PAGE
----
"If I heard that he had given them a Vulcan grip and knocked them out..still chill," added Oakerson.

Which proves if nothing else that they are likely also hypocrites. They'll argue that Louis C.K. whipping his unit out and pleasuring himself in front of coworkers and employees who didn't ask for it was just a case of a bit of fun taken to the extreme. But I am pretty sure if someone did a Louie C.K. to their girlfriend or sister or wife, they wouldn't think it was nearly as funny.

Then after a side discussion about Roman Polanski, Gomez returns to Schneider. "Today, we have decided to celebrate the leadership stylings of Dan Schneider," Gomez explains. And then he proceeds to ask one of the female crew to squeeze the water out of a cucumber, in the same way Ariana Grande massaged a potato in an infamous video that was included on Quiet On Set. "And when I say asking you, I'm telling you to get the juice out of this cucumber," he told the crew member.

The discussion moves on to Drake Bell and the idea of whether an underage teen can consent to sex and whether that should be considered rape. 

“I'm not saying this is right, I'm just saying I remember when I was 16 and a couple of the 16-year-old girls in our crew would fuck a 25-year-old every now and then,” Dave Smith says. “And the response would be universal: ‘You whore.’ You know, ‘You're being a whore, going and fucking a 25-year-old. You know what you're doing.’ Now, I guess by 2024 standards, that was a child being raped."

The group didn't have much more sympathy for the two writers featured in Quiet On Set, with the conversation focusing on Schneider allegedely forcing writer Chrissy Stratton to simulate sex acts in The Amanda Show's writers' room. “But here’s the thing: she did it. She did the thing… And then she did it in a room that—I have a feeling it was brought up in a very, like with a room full of writers," explains Oakerson. "If this was something that was so crazy for him to say, she could have ended his career that day."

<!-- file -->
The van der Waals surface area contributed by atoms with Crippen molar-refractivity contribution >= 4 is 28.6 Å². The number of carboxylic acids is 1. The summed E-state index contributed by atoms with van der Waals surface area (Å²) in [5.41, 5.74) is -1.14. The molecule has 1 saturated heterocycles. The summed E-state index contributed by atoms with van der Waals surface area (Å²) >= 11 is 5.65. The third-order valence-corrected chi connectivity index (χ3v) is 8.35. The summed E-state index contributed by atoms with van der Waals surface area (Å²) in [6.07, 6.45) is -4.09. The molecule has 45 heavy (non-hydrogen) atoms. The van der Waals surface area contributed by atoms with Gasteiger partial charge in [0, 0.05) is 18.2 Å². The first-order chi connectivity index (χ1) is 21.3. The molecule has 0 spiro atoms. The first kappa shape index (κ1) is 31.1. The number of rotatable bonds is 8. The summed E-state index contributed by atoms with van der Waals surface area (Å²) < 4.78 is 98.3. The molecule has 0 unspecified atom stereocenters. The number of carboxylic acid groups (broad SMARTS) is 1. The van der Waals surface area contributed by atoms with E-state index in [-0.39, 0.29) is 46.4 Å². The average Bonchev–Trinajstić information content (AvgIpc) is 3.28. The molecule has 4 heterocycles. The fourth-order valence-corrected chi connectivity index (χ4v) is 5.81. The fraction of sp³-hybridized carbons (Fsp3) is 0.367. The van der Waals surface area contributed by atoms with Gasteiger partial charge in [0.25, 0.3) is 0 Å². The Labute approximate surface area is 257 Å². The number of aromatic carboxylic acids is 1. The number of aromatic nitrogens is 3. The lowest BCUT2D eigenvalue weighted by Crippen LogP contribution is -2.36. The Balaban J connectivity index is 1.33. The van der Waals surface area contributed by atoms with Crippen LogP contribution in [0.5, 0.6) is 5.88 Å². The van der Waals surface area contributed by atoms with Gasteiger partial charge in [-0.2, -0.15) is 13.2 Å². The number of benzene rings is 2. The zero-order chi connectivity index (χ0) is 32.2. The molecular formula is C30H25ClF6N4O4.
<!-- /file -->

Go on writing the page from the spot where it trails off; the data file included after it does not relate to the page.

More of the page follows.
But Oakerson manages to both be unsympathetic and wrong in one sentence. No, Stratton couldn't have ended Schneider's career. That was the whole freaking point of her story. She had no leverage. Based on previous behavior, it was clear Schneider would face no consequences, so complaining was pointless. I'm not surprised that Oakerson didn't pick up on that fact, it wasn't exactly subtext, either. 

“I'm not victim-blaming. Maybe they were super mean to those chicks," Oakerson explained. "I'm just saying, when you bent over and pretended to get butt-fucked while you were pitching your thing—seems like if you hated what was happening right there, that you could have fucking just said, flat-out, ‘No.’ And like, who's gonna go, ‘What a dumb bitch.”

And in case you think the group's lack of comprehension or compassion was a temporary thing, they proceed to ask a crew member to come out and pitch an idea, but do it while bent over the desk. 

Keep in mind that at this point, I am less than a half hour into a TWO HOUR podcast. So forgive me if I end this retelling by simply saying the following 90 minutes is just as dumb and predictable as everything I've discussed so far.

Chuckleheads like this say stupid things because they want to get people outraged. Like the conservative MAGA heads who think claiming Michelle Obama is a man is somehow funny and triggering to their critics, the Legion Of Skanks exists in order to troll people for money.

And here is the secret of comedians like the trio hosting Legion Of Skanks. They're not brave or truth tellers or comics with no filters. They're bullies when they can be, but they never have the stones to accept responsibility for what they say. Confronted with criticism, they fall back on claims someone is trying to cancel them or isn't discerning enough to understand their 4-D level comedy musings. "Hey, I was just joking, you can't take a joke?" works whether you're talking about Dan Schneider or suggesting Michelle Obama's real name is Michael. There is never a bad joke. It's always the audience. 

The Legion Of Skanks are just asshats. And honestly, I'm sorry I wasted two hours of my afternoon listening to the podcast.